And some smaller, but very important toiletries should also be on your list. I’m talking about feminine care needs and other intimate life necessities. Shops are rare in Iceland and you wouldn’t want to be in a position to need one of these items and not have them.
What not to bring, you may ask? I’d say nothing fancy in general. No make-up, special jewelry, fancy clothes, or curling iron will be needed on this trip. And you’ll feel so good about it, trust me!
Packing list for Iceland – Summer accessories to add
Here I list everything that didn’t fit anywhere else but should fit in your bag. As water is not only safe to drink, but also delicious in Iceland, I recommend bringing an insulated water bottle with or without a filter and a similar coffee mug. The cost for these two products is covered over the years and you produce less waste.
If you’re a light sleeper, then bring your earplugs and night mask. Days are long during summertime in Iceland (sometimes the sun doesn’t even set) and you might have trouble sleeping and cannot count on having blackout curtains at your accommodation. As a bonus, you can also use them on your flight.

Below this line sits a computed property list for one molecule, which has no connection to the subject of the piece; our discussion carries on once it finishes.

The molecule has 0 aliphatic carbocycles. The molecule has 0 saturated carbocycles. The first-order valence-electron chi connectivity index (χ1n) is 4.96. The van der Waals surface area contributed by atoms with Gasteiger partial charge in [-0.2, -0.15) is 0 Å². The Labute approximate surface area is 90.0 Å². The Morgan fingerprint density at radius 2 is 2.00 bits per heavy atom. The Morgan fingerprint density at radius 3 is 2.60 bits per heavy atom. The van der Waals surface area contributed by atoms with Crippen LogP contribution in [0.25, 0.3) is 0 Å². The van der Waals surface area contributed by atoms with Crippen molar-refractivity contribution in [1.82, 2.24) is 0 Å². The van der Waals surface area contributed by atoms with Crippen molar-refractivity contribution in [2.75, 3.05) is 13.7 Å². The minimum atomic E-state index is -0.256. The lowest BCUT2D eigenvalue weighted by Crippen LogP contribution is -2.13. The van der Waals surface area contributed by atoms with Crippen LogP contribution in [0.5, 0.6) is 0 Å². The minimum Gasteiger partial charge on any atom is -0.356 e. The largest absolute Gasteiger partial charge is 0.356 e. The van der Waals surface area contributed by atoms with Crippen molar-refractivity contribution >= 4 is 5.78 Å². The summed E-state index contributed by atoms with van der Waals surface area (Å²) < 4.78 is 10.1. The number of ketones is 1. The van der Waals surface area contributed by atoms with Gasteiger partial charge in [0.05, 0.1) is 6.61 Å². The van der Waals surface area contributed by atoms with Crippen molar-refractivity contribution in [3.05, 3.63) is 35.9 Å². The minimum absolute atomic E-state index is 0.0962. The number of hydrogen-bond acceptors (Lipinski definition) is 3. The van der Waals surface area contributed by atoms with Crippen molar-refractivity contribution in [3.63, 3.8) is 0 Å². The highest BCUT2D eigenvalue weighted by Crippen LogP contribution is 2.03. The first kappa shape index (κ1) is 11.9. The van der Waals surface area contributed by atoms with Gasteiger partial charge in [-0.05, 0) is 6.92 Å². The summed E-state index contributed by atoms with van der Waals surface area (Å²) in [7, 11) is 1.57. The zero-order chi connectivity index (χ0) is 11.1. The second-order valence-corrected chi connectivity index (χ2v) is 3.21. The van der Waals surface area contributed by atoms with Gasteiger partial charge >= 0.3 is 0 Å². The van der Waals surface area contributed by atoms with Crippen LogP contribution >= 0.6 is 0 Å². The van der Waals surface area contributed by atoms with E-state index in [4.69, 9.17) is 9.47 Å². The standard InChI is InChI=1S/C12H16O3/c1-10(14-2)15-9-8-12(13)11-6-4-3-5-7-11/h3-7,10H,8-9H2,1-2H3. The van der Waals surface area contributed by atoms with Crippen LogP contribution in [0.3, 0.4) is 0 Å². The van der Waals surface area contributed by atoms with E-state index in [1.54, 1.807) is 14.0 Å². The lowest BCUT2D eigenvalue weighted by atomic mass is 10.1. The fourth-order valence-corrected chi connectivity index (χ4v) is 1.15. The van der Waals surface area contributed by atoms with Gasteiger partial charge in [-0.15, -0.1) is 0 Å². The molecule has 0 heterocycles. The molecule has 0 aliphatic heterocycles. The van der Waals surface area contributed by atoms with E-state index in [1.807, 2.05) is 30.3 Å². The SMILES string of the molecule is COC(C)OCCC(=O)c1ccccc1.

As a fellow “four-eyed” friend, don’t forget your glasses and/or contact lenses plus the solution you need for them. Add your favorite pair of sunglasses and a fast-drying towel for some spontaneous swimming in hot springs. I recommend having the towel, slippers, and swimsuit with you in your day pack all the time.
And last, but not least, you might think of getting some hiking poles if you need to. We didn’t need any, and I never really understood what they’re useful for, but maybe I’m not in the target audience (yet). Also, don’t forget to bring some face masks for the flight. Maybe you won’t get sick this time!
The most important in this section is a first aid kit. The first aid kit can be a general one, but please also add what you need from the following list:
- basic over-the-counter painkillers
- motion sickness pills
- stomach medicine
- allergy medication
- the prescription medication you might need
- the certification of the prescription for any drugs
- documents with your medical history.
Also, keep the first aid kit with you at all times, not at the hotel as I tend to do. I have a nice story to tell you about how I feel in the middle of a temple in Japan and ripped my favorite jeans and bruised my knee, but I’ll keep it for another time.
Apps and sites to use when planning your trip to Iceland